The present invention modifies the read port circuitry by using the common NMOS device 74 for all three read ports. In order to maintain performance, the width of this single NMOS device is equivalent to the sum of three NMOS devices which would have been used in the prior art (e.g., the three NMOS devices 20, 24 and 28 of FIG. 1). For example, NMOS device 74 might have a width of about 5.85 μm compared to a width of 1.95 μm for each of the three NMOS devices in a prior art memory cell. This maintains an access time of about two nanoseconds for memory cell 60 when all three read ports are enabled.
While the width of the common device 74 may be equivalent to three times the width of a foot device used in the prior art, there is still some savings in circuit space (silicon surface area) associated with reducing the number of foot devices. This increased efficiency, or reduced size, can likewise be achieved in other embodiments, for example, where only two read ports are used having a common NMOS foot device, or where four read ports are connected to two NMOS foot devices, i.e., the two NMOS foot devices are connected in parallel, with their sources connected to ground and their drains connected to the sources of four separate NMOS devices controlled by four wordlines. In the latter embodiment, the two NMOS foot devices would preferably each have a width equal to about twice the width of an NMOS foot device as used in the prior art, but it would be alternatively possible (although unlikely) to used two NMOS foot devices with different widths, for example, one having a conventional width and the other having a width that is equal to about three times a conventional width. As those skilled in the art will appreciate, the present invention generally provides increased efficiency in the use of space for any memory cell having at least two read ports, wherein the number of foot devices is less than the number of read ports.
The present invention has several advantages over prior art memory cells. First, the fabrication process is generally simplified since the present invention reduces the number of NMOS devices needed, and further requires no unusual devices such as depletion-type MOS transistors. Second, the present invention uses NMOS transistors which have a faster conductivity to discharge the data lines to ground potential than do PMOS devices such as those used in U.S. Pat. No. 4,592,021. Third, the size of the memory cell is reduced; in the depicted embodiment, the area of the memory cell is 7-10% less than that of a comparable prior art cell having three separate nodes. This benefit can be of great value with particularly large arrays. Finally, a memory cell constructed in accordance with the present invention provides improved performance if less than all of the read ports are used, due to the stronger conduction of the common NMOS device 74, making the cell much more flexible. For example, in the depicted embodiment, if only two (any two) of the three read ports are enabled and the data is a logical "1", then the read access time drops to 1.7 ns. This performance increase is maximized if only a single read port is used; in the depicted embodiment, read access time for a data value of "1" using just one (any) port drops further to 1.45 ns.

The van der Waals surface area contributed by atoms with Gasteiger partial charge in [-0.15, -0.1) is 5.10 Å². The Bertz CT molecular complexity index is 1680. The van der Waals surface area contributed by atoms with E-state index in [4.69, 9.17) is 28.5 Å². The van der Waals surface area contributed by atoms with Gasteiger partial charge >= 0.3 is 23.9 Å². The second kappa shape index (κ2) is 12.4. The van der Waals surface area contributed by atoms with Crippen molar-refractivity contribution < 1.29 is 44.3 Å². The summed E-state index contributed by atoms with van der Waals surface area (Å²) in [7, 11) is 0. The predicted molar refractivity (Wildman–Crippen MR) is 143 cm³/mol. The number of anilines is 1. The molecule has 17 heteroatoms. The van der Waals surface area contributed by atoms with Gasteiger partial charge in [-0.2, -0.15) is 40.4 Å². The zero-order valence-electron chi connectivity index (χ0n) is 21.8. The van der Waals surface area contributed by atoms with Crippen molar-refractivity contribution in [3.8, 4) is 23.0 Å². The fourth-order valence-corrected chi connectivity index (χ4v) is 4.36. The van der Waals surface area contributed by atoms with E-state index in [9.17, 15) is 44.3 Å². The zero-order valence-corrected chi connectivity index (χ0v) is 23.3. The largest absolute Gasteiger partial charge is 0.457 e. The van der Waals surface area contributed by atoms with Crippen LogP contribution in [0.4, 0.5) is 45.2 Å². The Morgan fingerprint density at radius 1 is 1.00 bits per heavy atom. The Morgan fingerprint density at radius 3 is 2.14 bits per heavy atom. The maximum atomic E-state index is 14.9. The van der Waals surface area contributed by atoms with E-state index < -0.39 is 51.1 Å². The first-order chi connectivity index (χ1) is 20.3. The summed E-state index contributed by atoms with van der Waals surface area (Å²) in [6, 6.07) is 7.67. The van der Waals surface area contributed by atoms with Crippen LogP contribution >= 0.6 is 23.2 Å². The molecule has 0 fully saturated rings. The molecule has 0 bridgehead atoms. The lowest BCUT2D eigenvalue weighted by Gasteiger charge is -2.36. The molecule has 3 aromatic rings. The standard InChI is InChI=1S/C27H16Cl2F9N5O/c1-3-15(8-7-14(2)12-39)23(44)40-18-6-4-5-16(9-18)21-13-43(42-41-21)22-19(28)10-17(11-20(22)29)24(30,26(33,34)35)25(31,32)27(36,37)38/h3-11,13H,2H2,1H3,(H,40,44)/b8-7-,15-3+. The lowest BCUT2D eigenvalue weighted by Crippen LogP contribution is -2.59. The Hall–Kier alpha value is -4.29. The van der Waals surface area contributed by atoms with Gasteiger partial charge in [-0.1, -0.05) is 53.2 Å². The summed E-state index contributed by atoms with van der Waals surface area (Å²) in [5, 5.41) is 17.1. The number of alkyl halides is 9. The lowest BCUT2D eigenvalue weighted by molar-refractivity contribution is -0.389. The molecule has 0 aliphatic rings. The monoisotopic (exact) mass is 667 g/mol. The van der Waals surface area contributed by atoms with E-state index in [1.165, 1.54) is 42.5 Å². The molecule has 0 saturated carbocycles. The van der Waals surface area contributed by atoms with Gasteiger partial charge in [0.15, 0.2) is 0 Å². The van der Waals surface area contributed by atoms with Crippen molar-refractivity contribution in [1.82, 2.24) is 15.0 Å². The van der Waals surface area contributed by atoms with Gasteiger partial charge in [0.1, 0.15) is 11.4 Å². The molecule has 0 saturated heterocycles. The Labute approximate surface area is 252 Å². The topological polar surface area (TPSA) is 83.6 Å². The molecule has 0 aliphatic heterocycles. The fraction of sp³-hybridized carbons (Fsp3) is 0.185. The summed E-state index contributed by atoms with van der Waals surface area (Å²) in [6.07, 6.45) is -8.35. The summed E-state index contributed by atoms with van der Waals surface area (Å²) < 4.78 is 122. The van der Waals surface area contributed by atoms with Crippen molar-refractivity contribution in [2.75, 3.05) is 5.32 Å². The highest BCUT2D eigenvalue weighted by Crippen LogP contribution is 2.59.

Although the invention has been described with reference to specific embodiments, this description is not meant to be construed in a limiting sense. Various modifications of the disclosed embodiment, as well as alternative embodiments of the invention, will become apparent to persons skilled in the art upon reference to the description of the invention. It is therefore contemplated that such modifications can be made without departing from the spirit or scope of the present invention as defined in the appended claims.
|Cited Patent||Filing date||Publication date||Applicant||Title|
|US4169233 *||Feb 24, 1978||Sep 25, 1979||Rockwell International Corporation||High performance CMOS sense amplifier|
|US4480320 *||Jun 1, 1982||Oct 30, 1984||General Instrument Corp.||Compact ROM with reduced access time|
|US4545033 *||Aug 29, 1983||Oct 1, 1985||General Instrument Corp.||Compact ROM with reduced access time|
|US4592021 *||Jul 29, 1983||May 27, 1986||Shibaura Kenki Kabushiki Kaisha||Data readout circuit for an MOS transistor array|
|US5629901 *||Dec 5, 1995||May 13, 1997||International Business Machines Corporation||Multi write port register|
|US5642325 *||Sep 27, 1995||Jun 24, 1997||Philips Electronics North America Corporation||Register file read/write cell|
|US5717638 *||Nov 18, 1996||Feb 10, 1998||Samsung Electronics Co., Ltd.||Multi-port memory cells and memory with parallel data initialization|
|Citing Patent||Filing date||Publication date||Applicant||Title|
|US6108233 *||Aug 27, 1999||Aug 22, 2000||Lucent Technologies Inc.||Ultra low voltage static RAM memory cell|
|US6175533 *||Apr 12, 1999||Jan 16, 2001||Lucent Technologies Inc.||Multi-port memory cell with preset|
|US6208565 *||Feb 18, 2000||Mar 27, 2001||Hewlett-Packard Company||Multi-ported register structure utilizing a pulse write mechanism|
|US6466470 *||Nov 4, 2000||Oct 15, 2002||Virage Logic Corp.||Circuitry and method for resetting memory without a write cycle|
|US6473357 *||Sep 29, 2000||Oct 29, 2002||Cypress Semiconductor Corporation||Bitline/dataline short scheme to improve fall-through timing in a multi-port memory|
|US7187606 *||Aug 22, 2005||Mar 6, 2007||P.A. Semi, Inc.||Read port circuit for register file|
|US7277353||Aug 22, 2005||Oct 2, 2007||P.A. Semi, Inc.||Register file|
|US7990780||Feb 20, 2009||Aug 2, 2011||Apple Inc.||Multiple threshold voltage register file cell|
|US20070041250 *||Aug 22, 2005||Feb 22, 2007||P.A. Semi, Inc.||Read port circuit for register file|
|US20070041262 *||Aug 22, 2005||Feb 22, 2007||P.A. Semi, Inc.||Register file|
|U.S. Classification||365/154, 365/230.05|
|International Classification||G11C8/16, G11C11/412|
|Jul 8, 1997||AS||Assignment|
Owner name: INTERNATIONAL BUSINESS MACHINES CORPORATION, TEXAS
Free format text: ASSIGNMENT OF ASSIGNORS INTEREST;ASSIGNOR:LOTFI, YOUNES;REEL/FRAME:008802/0948
Effective date: 19970701
|Sep 19, 2002||FPAY||Fee payment|
Year of fee payment: 4
|Nov 1, 2006||REMI||Maintenance fee reminder mailed|
|Apr 13, 2007||LAPS||Lapse for failure to pay maintenance fees|
|Jun 12, 2007||FP||Expired due to failure to pay maintenance fee|
Effective date: 20070413